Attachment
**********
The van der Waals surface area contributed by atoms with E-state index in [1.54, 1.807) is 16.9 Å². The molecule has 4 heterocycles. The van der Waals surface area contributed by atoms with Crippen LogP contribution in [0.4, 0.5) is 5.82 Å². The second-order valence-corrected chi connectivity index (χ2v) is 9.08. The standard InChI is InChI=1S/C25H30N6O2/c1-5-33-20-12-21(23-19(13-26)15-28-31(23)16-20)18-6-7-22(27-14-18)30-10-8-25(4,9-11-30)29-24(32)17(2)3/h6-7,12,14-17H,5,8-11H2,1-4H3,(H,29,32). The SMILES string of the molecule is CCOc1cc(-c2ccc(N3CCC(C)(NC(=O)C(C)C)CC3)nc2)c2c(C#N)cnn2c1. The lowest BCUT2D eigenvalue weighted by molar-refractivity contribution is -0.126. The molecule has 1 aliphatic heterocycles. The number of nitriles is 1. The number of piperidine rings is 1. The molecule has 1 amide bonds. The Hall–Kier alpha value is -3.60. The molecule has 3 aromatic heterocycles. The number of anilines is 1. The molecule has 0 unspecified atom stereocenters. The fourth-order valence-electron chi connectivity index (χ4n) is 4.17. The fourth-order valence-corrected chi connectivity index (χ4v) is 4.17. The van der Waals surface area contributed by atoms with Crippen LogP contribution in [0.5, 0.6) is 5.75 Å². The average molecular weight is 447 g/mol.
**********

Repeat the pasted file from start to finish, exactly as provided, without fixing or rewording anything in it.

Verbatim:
The van der Waals surface area contributed by atoms with E-state index in [1.54, 1.807) is 16.9 Å². The molecule has 4 heterocycles. The van der Waals surface area contributed by atoms with Crippen LogP contribution in [0.4, 0.5) is 5.82 Å². The second-order valence-corrected chi connectivity index (χ2v) is 9.08. The standard InChI is InChI=1S/C25H30N6O2/c1-5-33-20-12-21(23-19(13-26)15-28-31(23)16-20)18-6-7-22(27-14-18)30-10-8-25(4,9-11-30)29-24(32)17(2)3/h6-7,12,14-17H,5,8-11H2,1-4H3,(H,29,32). The SMILES string of the molecule is CCOc1cc(-c2ccc(N3CCC(C)(NC(=O)C(C)C)CC3)nc2)c2c(C#N)cnn2c1. The lowest BCUT2D eigenvalue weighted by molar-refractivity contribution is -0.126. The molecule has 1 aliphatic heterocycles. The number of nitriles is 1. The number of piperidine rings is 1. The molecule has 1 amide bonds. The Hall–Kier alpha value is -3.60. The molecule has 3 aromatic heterocycles. The number of anilines is 1. The molecule has 0 unspecified atom stereocenters. The fourth-order valence-electron chi connectivity index (χ4n) is 4.17. The fourth-order valence-corrected chi connectivity index (χ4v) is 4.17. The van der Waals surface area contributed by atoms with Crippen LogP contribution in [0.5, 0.6) is 5.75 Å². The average molecular weight is 447 g/mol.